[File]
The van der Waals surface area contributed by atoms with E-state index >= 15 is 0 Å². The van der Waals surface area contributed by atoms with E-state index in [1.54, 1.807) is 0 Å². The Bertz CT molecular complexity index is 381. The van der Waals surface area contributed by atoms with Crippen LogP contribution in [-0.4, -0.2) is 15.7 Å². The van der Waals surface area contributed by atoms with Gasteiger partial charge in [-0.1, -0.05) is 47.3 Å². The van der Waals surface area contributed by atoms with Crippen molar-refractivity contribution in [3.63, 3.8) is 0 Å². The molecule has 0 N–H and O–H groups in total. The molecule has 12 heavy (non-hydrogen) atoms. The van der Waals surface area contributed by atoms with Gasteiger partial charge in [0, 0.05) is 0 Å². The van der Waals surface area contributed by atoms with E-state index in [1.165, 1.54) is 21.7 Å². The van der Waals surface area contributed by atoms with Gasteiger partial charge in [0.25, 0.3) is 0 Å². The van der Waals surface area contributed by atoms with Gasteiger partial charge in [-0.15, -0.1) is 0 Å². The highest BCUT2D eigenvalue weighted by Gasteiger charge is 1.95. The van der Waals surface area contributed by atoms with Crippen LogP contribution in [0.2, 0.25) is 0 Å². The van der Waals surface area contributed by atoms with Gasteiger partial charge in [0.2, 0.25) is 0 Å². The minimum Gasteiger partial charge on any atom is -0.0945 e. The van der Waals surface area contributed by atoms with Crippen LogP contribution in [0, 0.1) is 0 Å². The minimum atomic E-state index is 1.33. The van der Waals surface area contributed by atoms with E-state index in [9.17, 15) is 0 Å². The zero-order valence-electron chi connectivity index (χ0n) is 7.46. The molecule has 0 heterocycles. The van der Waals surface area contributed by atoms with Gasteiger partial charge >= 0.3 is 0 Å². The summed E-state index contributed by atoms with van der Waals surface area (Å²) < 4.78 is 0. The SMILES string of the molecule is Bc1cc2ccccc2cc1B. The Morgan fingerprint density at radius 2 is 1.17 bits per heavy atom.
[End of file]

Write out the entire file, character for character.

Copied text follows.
The van der Waals surface area contributed by atoms with E-state index >= 15 is 0 Å². The van der Waals surface area contributed by atoms with E-state index in [1.54, 1.807) is 0 Å². The Bertz CT molecular complexity index is 381. The van der Waals surface area contributed by atoms with Crippen LogP contribution in [-0.4, -0.2) is 15.7 Å². The van der Waals surface area contributed by atoms with Gasteiger partial charge in [-0.1, -0.05) is 47.3 Å². The van der Waals surface area contributed by atoms with Crippen molar-refractivity contribution in [3.63, 3.8) is 0 Å². The molecule has 0 N–H and O–H groups in total. The molecule has 12 heavy (non-hydrogen) atoms. The van der Waals surface area contributed by atoms with Gasteiger partial charge in [0, 0.05) is 0 Å². The van der Waals surface area contributed by atoms with E-state index in [1.165, 1.54) is 21.7 Å². The van der Waals surface area contributed by atoms with Gasteiger partial charge in [0.25, 0.3) is 0 Å². The van der Waals surface area contributed by atoms with Gasteiger partial charge in [-0.15, -0.1) is 0 Å². The highest BCUT2D eigenvalue weighted by Gasteiger charge is 1.95. The van der Waals surface area contributed by atoms with Crippen LogP contribution in [0.2, 0.25) is 0 Å². The van der Waals surface area contributed by atoms with Gasteiger partial charge in [0.2, 0.25) is 0 Å². The minimum Gasteiger partial charge on any atom is -0.0945 e. The van der Waals surface area contributed by atoms with Crippen LogP contribution in [0, 0.1) is 0 Å². The minimum atomic E-state index is 1.33. The van der Waals surface area contributed by atoms with E-state index in [9.17, 15) is 0 Å². The zero-order valence-electron chi connectivity index (χ0n) is 7.46. The molecule has 0 heterocycles. The van der Waals surface area contributed by atoms with Gasteiger partial charge >= 0.3 is 0 Å². The summed E-state index contributed by atoms with van der Waals surface area (Å²) < 4.78 is 0. The SMILES string of the molecule is Bc1cc2ccccc2cc1B. The Morgan fingerprint density at radius 2 is 1.17 bits per heavy atom.